As the primary in Massachusetts’ 1st Congressional District turned into a national story following allegations of misconduct against Holyoke Mayor Alex Morse, the state Democratic Party declined to weigh in, citing its policy to remain neutral in contested primaries.
But behind the scenes, the state party had been coordinating with the College Democrats of Massachusetts to launch those very allegations, according to five sources within the state party and connected to the CDMA, a review of messages between party leadership and CDMA leadership, and call records obtained by The Intercept. The documents show that the Massachusetts Democratic Party’s executive director Veronica Martinez and chair Gus Bickford connected the students with attorneys: among them was the powerful state party figure and attorney Jim Roosevelt, who worked with the college group on a letter alleging Morse behaved inappropriately.
The Intercept reported on Wednesday that at least two members of the UMass Amherst chapter had been planning in some form or another to leverage Morse’s use of dating apps in the Pioneer Valley against him and in favor of his opponent in the primary, longtime incumbent and influential House Ways and Means Chair Rep. Richard Neal. On Thursday morning, in the wake of the revelation, Politico reported that Bickford was calling for an investigation “to examine the conduct of College Democrats who leveled the allegations against Morse.”
“They turned to the state party to help them, they thought they’d protect them, but instead the state party is trying to destroy them,” one member of the Democratic State Committee, or DSC, told The Intercept.
Martinez reached out to CDMA members repeatedly by phone and text from at least late July up to and including Thursday, records show. In text messages reviewed by The Intercept, Martinez takes an active role in directing the group on the strategy behind the letter before and after its release, including coaching on how to interact with the press.
On Thursday, the College Democrats posted a statement that apologized to Morse, adding, “We wrote the letter to Alex Morse’s campaign on the advice of legal counsel,” but did not specify who that counsel was.
The grandson of Franklin D. Roosevelt, attorney Jim Roosevelt is a major power broker within the state and national Democratic parties and contributed to Neal’s campaigns in 2008 and 2016, giving $1,000 and $500 respectively, according to records filed with the FEC. He has a history of tangling with the Bernie Sanders-aligned wing of the party. In 2016, he chaired the Democratic National Convention’s credentials committee, rejecting Sanders’s formal request to remove Barney Frank as the chair of the rules committee, after the Vermont senator deemed the former lawmaker too hostile to Sanders and his agenda. A year later, Roosevelt publicly rebuffed the suggestion by Sen. Elizabeth Warren that members of the DNC had tilted the presidential playing field toward Hillary Clinton’s campaign. A former CEO for health insurance giant Tufts Health Plan, Roosevelt will once again co-chair the credentials committee next week at the DNC.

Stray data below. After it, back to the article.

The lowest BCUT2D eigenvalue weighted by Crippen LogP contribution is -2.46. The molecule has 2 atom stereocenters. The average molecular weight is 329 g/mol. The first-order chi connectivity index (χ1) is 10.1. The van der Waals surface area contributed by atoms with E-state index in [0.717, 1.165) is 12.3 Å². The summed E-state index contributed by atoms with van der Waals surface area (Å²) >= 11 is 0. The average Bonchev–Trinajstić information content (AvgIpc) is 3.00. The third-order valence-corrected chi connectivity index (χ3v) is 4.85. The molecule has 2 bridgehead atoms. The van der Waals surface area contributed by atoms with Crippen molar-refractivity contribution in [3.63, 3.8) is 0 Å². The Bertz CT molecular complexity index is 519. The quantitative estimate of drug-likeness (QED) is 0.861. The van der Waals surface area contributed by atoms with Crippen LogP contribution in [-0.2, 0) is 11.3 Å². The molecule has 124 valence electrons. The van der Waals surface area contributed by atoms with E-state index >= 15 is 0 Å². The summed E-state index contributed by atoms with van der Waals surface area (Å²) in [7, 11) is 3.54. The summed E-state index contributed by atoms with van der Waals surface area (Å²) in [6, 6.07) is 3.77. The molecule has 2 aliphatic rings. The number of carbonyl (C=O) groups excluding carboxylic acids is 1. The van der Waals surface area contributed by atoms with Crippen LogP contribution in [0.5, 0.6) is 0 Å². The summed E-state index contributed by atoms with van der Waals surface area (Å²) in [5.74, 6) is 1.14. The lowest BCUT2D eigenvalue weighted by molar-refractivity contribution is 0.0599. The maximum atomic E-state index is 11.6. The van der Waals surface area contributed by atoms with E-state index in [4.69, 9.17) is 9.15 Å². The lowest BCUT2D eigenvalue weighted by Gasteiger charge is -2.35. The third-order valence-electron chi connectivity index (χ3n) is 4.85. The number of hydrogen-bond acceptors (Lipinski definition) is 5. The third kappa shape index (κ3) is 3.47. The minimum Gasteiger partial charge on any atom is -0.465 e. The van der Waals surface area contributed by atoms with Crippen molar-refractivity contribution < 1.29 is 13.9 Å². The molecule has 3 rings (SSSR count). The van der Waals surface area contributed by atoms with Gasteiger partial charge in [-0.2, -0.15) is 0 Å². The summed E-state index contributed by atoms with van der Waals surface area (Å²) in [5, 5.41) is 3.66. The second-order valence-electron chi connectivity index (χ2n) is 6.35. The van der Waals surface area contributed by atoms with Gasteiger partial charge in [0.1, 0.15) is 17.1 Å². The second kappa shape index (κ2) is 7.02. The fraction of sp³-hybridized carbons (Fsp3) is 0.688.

Asked if anyone from the state party leadership ever reached out to him about concerns being expressed by College Democrats, Morse said: “Never.”
Neal was first elected as a representative in 1988, and as chair of Ways and Means, has influence over nearly every piece of legislation that passes through Congress. Morse, backed by Justice Democrats and the Sunrise Movement, has challenged him on his fealty to corporate donors. If Neal falls, the progressive Rep. Lloyd Doggett, D-Texas, would be next in line for the committee gavel.
The would-be scandal broke into public view on Friday, August 7, when the Daily Collegian, UMass Amherst’s student newspaper, reported that the College Democrats had sent a letter to Morse barring him from future events, alleging that he had made students feel uncomfortable by abusing his position of power, making romantic advances, and engaging in sexual contact. Morse acknowledged in a statement that he had had consensual relations with adult students in the region in the past, defending his right to do so, while apologizing if any students felt uncomfortable. The mayor had previously been an adjunct professor at UMass Amherst, teaching a once-a-week course, and denied that he had ever slept with one of his students — behavior which is barred under the university’s policy. No allegation that he has done so has been put forward. (Today, UMass announced it had hired an independent attorney to investigate whether Morse violated university policies.)
The public condemnation was swift and fierce, but there was little evidence behind the allegations. No student has come forward to claim any form of harm. The College Democrats, which had claimed that Morse used their events to meet students, clarified this week that he had in fact only attended a single event throughout his campaign, which began in June 2019. That event was in October.